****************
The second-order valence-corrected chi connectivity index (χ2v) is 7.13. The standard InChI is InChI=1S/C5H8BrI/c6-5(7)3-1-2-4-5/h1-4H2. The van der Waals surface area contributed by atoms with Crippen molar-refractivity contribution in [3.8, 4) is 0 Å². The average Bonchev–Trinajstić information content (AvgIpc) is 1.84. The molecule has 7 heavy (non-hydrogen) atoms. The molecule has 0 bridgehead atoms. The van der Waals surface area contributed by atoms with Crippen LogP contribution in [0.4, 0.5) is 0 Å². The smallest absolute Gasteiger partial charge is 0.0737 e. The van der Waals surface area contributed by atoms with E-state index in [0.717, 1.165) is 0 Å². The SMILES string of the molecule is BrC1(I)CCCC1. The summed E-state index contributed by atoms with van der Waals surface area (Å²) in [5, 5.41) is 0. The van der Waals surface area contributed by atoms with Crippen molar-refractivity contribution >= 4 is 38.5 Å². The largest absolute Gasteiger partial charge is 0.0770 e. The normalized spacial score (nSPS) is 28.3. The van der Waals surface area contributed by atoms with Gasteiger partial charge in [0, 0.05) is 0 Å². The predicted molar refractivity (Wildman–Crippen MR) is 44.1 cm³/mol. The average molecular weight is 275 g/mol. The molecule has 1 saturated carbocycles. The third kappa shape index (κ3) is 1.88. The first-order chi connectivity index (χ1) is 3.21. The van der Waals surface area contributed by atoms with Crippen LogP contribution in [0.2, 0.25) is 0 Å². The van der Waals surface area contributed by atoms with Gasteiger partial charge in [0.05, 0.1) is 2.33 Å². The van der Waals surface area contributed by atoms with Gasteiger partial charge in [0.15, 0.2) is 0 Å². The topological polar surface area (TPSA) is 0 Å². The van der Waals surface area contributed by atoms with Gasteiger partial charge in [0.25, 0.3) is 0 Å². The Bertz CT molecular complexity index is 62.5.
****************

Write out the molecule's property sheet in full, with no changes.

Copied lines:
The second-order valence-corrected chi connectivity index (χ2v) is 7.13. The standard InChI is InChI=1S/C5H8BrI/c6-5(7)3-1-2-4-5/h1-4H2. The van der Waals surface area contributed by atoms with Crippen molar-refractivity contribution in [3.8, 4) is 0 Å². The average Bonchev–Trinajstić information content (AvgIpc) is 1.84. The molecule has 7 heavy (non-hydrogen) atoms. The molecule has 0 bridgehead atoms. The van der Waals surface area contributed by atoms with Crippen LogP contribution in [0.4, 0.5) is 0 Å². The smallest absolute Gasteiger partial charge is 0.0737 e. The van der Waals surface area contributed by atoms with E-state index in [0.717, 1.165) is 0 Å². The SMILES string of the molecule is BrC1(I)CCCC1. The summed E-state index contributed by atoms with van der Waals surface area (Å²) in [5, 5.41) is 0. The van der Waals surface area contributed by atoms with Crippen molar-refractivity contribution >= 4 is 38.5 Å². The largest absolute Gasteiger partial charge is 0.0770 e. The normalized spacial score (nSPS) is 28.3. The van der Waals surface area contributed by atoms with Gasteiger partial charge in [0, 0.05) is 0 Å². The predicted molar refractivity (Wildman–Crippen MR) is 44.1 cm³/mol. The average molecular weight is 275 g/mol. The molecule has 1 saturated carbocycles. The third kappa shape index (κ3) is 1.88. The first-order chi connectivity index (χ1) is 3.21. The van der Waals surface area contributed by atoms with Crippen LogP contribution in [0.2, 0.25) is 0 Å². The van der Waals surface area contributed by atoms with Gasteiger partial charge in [0.05, 0.1) is 2.33 Å². The van der Waals surface area contributed by atoms with Gasteiger partial charge in [0.15, 0.2) is 0 Å². The topological polar surface area (TPSA) is 0 Å². The van der Waals surface area contributed by atoms with Gasteiger partial charge in [0.25, 0.3) is 0 Å². The Bertz CT molecular complexity index is 62.5.